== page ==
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Now there's quite a lot of similar-looking questions here, but I was wondering, what should I do, if I want not to just change the location of the window, but trigger whatever functions may be bound to the click event, and only change the href if they are ok with it, or just redirect, if there are no listeners.

For example:

var a = $('.edithost');
a.click(function() {return false;});

Should I click the link with mouse, it never takes me to the href, so just redirecting user to attr('href') would change the intended behavior of the page. Besides, clicking applies not only to links, but to, say, buttons too, in which case I would have to submit the form, etc.

So I was wondering, whether it is possible to emulate clicking an element, so that all the behavior of the browser is exactly the same, as if clicked with mouse?

There can be no listeners bound to a link.


var a = $('<a href="google.com">google</a>');

This won't take you to Google, I want to make it do.

Update: .click() won't work. trigger('click') too. preventDefault has nothing to do with this

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stackoverflow.com/questions/809038/… when you .click() then use .PreventDefault() –  Niranjan Kala Nov 28 '11 at 11:08
Did you try live() jquery function? api.jquery.com/live –  wasimbhalli Nov 28 '11 at 11:15

4 Answers 4

up vote 9 down vote accepted

In IE, you can call .click() on the element, but for standard browsers you need to simulate the click event by creating a native mouse event and then use dispatchEvent to trigger it.

I summed it all up in this jQuery 'plugin':

$.fn.simulateClick = function() {
    return this.each(function() {
        if('createEvent' in document) {
            var doc = this.ownerDocument,
                evt = doc.createEvent('MouseEvents');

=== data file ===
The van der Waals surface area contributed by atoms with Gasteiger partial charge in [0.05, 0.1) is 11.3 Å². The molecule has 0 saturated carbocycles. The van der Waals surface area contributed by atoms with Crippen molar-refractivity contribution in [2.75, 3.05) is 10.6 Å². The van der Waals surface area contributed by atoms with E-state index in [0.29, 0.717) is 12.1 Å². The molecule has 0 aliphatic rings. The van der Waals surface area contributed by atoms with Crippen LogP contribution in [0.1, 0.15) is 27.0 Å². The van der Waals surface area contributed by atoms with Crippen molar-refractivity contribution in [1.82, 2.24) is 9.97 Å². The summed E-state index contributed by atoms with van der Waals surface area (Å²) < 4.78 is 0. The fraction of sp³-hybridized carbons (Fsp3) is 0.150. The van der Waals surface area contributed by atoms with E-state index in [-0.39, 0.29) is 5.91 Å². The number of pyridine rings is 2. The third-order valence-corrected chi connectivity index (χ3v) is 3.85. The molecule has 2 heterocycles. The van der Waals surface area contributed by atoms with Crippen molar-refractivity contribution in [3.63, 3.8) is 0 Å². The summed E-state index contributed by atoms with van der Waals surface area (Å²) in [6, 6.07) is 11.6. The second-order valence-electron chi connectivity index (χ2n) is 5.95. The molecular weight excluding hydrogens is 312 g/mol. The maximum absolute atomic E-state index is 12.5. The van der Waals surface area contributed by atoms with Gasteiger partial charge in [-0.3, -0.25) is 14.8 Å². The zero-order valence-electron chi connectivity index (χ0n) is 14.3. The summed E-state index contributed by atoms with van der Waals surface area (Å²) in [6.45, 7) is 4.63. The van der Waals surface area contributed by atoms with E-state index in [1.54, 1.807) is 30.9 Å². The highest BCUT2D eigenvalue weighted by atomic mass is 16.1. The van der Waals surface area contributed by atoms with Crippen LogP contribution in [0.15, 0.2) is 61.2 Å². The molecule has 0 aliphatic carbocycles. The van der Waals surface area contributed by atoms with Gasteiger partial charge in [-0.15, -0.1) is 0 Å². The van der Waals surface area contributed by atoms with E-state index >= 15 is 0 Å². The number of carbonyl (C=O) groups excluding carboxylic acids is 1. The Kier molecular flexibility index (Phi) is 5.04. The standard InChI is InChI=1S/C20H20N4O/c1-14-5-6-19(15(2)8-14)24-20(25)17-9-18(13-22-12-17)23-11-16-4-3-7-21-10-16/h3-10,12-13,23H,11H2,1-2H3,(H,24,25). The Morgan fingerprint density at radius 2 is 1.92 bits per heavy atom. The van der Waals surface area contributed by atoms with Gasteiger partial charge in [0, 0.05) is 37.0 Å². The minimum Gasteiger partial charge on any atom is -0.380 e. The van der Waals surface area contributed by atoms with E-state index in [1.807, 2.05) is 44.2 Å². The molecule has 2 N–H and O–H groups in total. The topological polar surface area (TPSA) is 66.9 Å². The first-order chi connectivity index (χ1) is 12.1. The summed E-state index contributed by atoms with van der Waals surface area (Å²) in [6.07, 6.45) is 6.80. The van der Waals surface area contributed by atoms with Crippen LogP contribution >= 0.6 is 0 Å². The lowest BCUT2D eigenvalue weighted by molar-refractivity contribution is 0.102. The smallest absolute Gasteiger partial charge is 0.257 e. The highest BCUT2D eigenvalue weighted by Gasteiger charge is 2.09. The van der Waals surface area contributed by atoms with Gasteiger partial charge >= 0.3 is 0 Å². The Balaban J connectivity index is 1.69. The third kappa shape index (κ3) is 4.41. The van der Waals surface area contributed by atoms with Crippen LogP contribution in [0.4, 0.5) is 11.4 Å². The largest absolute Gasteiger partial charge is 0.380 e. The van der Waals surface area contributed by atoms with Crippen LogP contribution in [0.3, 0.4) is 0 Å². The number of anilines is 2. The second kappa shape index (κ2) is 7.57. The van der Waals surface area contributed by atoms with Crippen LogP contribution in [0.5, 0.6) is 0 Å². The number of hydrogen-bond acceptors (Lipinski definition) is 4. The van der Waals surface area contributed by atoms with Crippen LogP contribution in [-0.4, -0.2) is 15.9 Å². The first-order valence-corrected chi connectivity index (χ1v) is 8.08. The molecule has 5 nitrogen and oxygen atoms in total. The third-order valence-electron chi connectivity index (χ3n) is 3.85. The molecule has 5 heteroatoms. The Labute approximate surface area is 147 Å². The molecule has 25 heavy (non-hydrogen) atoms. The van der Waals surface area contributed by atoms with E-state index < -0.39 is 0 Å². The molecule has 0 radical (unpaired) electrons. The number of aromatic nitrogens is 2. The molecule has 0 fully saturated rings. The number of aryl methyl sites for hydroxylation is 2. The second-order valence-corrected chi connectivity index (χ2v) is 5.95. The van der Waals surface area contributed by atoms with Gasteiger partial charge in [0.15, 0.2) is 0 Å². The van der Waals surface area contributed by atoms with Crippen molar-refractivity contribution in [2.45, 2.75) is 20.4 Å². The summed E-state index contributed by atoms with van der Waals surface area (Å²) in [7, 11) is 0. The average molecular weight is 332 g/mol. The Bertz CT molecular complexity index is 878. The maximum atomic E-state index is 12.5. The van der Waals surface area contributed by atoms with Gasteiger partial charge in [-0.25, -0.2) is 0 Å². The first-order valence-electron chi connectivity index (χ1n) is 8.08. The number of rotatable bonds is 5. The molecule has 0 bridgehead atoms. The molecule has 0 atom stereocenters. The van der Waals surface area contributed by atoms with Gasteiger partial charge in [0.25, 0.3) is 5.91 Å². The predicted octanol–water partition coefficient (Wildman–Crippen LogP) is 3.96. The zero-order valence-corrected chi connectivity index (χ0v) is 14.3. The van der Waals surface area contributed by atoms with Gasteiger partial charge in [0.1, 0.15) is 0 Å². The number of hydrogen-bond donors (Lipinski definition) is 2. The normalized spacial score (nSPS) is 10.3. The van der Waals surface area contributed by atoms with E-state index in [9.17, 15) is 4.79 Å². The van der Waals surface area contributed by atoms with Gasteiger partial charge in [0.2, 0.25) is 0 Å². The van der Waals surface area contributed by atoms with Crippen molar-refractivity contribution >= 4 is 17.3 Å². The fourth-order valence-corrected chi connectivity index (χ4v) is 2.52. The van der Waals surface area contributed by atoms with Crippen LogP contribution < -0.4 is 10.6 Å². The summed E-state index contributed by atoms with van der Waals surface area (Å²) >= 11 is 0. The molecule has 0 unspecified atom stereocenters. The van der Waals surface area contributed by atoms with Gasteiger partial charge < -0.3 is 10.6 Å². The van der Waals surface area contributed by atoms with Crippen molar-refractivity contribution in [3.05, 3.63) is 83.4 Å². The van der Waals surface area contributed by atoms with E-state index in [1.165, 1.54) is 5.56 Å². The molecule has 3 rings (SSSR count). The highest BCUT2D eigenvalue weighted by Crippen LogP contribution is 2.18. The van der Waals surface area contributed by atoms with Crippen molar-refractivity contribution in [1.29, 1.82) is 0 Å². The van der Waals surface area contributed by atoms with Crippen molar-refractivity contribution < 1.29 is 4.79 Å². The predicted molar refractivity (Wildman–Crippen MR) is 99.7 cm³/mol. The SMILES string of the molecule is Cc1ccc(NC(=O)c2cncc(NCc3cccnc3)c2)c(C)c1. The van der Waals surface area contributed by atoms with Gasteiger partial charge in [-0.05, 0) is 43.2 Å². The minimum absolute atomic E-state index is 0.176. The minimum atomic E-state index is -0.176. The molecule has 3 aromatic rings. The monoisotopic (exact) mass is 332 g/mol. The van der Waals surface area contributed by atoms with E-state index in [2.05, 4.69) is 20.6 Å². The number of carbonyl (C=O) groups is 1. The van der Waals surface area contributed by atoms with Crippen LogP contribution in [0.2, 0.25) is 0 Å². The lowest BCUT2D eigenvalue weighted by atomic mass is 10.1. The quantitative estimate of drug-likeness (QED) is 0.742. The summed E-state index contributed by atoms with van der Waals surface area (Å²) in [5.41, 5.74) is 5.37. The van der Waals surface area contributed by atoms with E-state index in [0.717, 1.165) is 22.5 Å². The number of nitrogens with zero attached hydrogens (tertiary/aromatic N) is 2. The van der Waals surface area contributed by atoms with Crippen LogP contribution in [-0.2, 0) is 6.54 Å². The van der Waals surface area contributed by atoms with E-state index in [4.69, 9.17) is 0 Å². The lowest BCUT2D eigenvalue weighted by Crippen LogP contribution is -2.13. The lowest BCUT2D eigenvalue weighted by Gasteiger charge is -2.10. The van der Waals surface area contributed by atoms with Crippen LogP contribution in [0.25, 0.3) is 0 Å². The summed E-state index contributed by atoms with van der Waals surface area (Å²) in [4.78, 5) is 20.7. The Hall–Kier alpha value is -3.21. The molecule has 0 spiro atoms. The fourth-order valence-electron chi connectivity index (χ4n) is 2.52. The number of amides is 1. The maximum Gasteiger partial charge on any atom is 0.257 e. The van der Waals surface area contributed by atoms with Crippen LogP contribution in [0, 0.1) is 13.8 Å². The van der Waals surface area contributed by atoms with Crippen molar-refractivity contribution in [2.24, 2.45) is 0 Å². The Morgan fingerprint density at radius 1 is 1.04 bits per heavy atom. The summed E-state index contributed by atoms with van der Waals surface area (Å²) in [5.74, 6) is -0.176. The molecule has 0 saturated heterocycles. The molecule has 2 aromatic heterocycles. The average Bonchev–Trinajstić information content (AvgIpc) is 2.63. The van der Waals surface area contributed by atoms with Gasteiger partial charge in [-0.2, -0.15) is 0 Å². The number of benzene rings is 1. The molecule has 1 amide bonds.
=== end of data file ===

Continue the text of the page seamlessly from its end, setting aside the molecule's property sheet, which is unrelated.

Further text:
evt.initMouseEvent('click', true, true, doc.defaultView, 1, 0, 0, 0, 0, false, false, false, false, 0, null);
        } else {
            this.click(); // IE

Now, just call:

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Works perfectly, thanks a ton! –  Fluffy Nov 28 '11 at 11:33
+1 from me. I'm deleting my answer, as it is basically the same thing. –  Tomalak Nov 28 '11 at 12:15
I have improved it (I hope) to this: ` $.fn.simulateClick = function () { if ('createEvent' in document) { var doc = document; var evt = doc.createEvent('MouseEvents'); evt.initMouseEvent('click', true, true, doc.defaultView, 1, 0, 0, 0, 0, false, false, false, false, 0, null); return this.each(function () { this.dispatchEvent(evt); }); } else return this.each(function () { this.click(); // IE }); };` –  user2173353 Dec 12 '13 at 11:32

Try a[0].click();

This will execute the click method of the DOM element instead of triggering the event.

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Works great in Firefox, do you happen to know if it's properly supported in other browsers? –  Fluffy Nov 28 '11 at 11:18
This does not work in WebKit, you need to manually create the event. –  David Nov 28 '11 at 11:25

Yes, very simple:


this will emulate a user click.

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It will just trigger listeners bound to click event (if any) - it won't redirect the user, unless one of the listeners does - and that is different from a mouse click –  Fluffy Nov 28 '11 at 10:54
Yes, you are right :). From the explanation given I went from the assumption that his functions had those listeners. –  Nealv Nov 28 '11 at 10:59

I don't really get what you want to do. with this :


You can stop the default behaviour of the event (in this case, redirecting to a.attr('href')). You can then perform whatever task you want and then redirect the user manually.

Is this what you're looking for ?

If you want to trigger the click event, just do

share|improve this answer
click won't trigger the native click event. –  Fluffy Nov 28 '11 at 11:01

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